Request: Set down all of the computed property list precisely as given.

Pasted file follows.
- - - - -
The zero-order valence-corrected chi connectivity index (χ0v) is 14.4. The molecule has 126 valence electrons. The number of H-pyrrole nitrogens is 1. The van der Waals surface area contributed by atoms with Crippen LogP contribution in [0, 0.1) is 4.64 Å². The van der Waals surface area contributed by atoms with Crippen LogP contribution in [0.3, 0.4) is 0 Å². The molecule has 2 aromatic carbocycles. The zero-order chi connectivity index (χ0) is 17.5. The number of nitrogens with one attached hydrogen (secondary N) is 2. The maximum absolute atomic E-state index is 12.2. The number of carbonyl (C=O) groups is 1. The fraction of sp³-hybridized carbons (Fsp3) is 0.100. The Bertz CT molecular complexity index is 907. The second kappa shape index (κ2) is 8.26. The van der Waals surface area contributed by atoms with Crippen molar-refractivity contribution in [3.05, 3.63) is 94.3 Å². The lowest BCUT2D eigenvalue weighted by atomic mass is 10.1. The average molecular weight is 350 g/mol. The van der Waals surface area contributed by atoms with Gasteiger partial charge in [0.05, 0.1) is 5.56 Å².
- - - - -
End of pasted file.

The zero-order valence-corrected chi connectivity index (χ0v) is 14.4. The molecule has 126 valence electrons. The number of H-pyrrole nitrogens is 1. The van der Waals surface area contributed by atoms with Crippen LogP contribution in [0, 0.1) is 4.64 Å². The van der Waals surface area contributed by atoms with Crippen LogP contribution in [0.3, 0.4) is 0 Å². The molecule has 2 aromatic carbocycles. The zero-order chi connectivity index (χ0) is 17.5. The number of nitrogens with one attached hydrogen (secondary N) is 2. The maximum absolute atomic E-state index is 12.2. The number of carbonyl (C=O) groups is 1. The fraction of sp³-hybridized carbons (Fsp3) is 0.100. The Bertz CT molecular complexity index is 907. The second kappa shape index (κ2) is 8.26. The van der Waals surface area contributed by atoms with Crippen molar-refractivity contribution in [3.05, 3.63) is 94.3 Å². The lowest BCUT2D eigenvalue weighted by atomic mass is 10.1. The average molecular weight is 350 g/mol. The van der Waals surface area contributed by atoms with Gasteiger partial charge in [0.05, 0.1) is 5.56 Å².